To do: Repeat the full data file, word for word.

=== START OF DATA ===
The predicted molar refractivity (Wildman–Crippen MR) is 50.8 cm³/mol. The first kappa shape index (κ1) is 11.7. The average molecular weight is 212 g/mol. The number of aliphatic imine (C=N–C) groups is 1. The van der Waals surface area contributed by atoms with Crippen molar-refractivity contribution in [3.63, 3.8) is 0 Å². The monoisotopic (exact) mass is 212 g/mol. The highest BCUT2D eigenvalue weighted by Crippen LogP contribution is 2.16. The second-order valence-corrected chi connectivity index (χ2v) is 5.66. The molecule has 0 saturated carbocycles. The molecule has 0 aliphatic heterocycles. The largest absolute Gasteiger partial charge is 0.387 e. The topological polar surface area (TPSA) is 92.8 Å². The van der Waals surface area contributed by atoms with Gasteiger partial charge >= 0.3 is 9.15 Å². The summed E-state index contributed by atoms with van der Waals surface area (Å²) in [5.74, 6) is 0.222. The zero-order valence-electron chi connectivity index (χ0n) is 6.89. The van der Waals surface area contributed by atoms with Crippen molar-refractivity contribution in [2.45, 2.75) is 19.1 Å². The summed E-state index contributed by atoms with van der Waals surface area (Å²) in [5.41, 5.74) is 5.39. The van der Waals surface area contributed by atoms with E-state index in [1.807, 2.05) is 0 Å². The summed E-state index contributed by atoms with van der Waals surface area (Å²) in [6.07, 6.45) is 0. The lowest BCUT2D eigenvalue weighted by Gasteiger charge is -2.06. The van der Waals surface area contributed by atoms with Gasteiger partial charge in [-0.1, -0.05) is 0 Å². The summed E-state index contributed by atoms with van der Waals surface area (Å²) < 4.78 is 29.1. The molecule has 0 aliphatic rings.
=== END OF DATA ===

The predicted molar refractivity (Wildman–Crippen MR) is 50.8 cm³/mol. The first kappa shape index (κ1) is 11.7. The average molecular weight is 212 g/mol. The number of aliphatic imine (C=N–C) groups is 1. The van der Waals surface area contributed by atoms with Crippen molar-refractivity contribution in [3.63, 3.8) is 0 Å². The monoisotopic (exact) mass is 212 g/mol. The highest BCUT2D eigenvalue weighted by Crippen LogP contribution is 2.16. The second-order valence-corrected chi connectivity index (χ2v) is 5.66. The molecule has 0 saturated carbocycles. The molecule has 0 aliphatic heterocycles. The largest absolute Gasteiger partial charge is 0.387 e. The topological polar surface area (TPSA) is 92.8 Å². The van der Waals surface area contributed by atoms with Gasteiger partial charge >= 0.3 is 9.15 Å². The summed E-state index contributed by atoms with van der Waals surface area (Å²) in [5.74, 6) is 0.222. The zero-order valence-electron chi connectivity index (χ0n) is 6.89. The van der Waals surface area contributed by atoms with Crippen molar-refractivity contribution in [2.45, 2.75) is 19.1 Å². The summed E-state index contributed by atoms with van der Waals surface area (Å²) in [5.41, 5.74) is 5.39. The van der Waals surface area contributed by atoms with E-state index in [1.807, 2.05) is 0 Å². The summed E-state index contributed by atoms with van der Waals surface area (Å²) in [6.07, 6.45) is 0. The lowest BCUT2D eigenvalue weighted by Gasteiger charge is -2.06. The van der Waals surface area contributed by atoms with Gasteiger partial charge in [-0.1, -0.05) is 0 Å². The summed E-state index contributed by atoms with van der Waals surface area (Å²) < 4.78 is 29.1. The molecule has 0 aliphatic rings.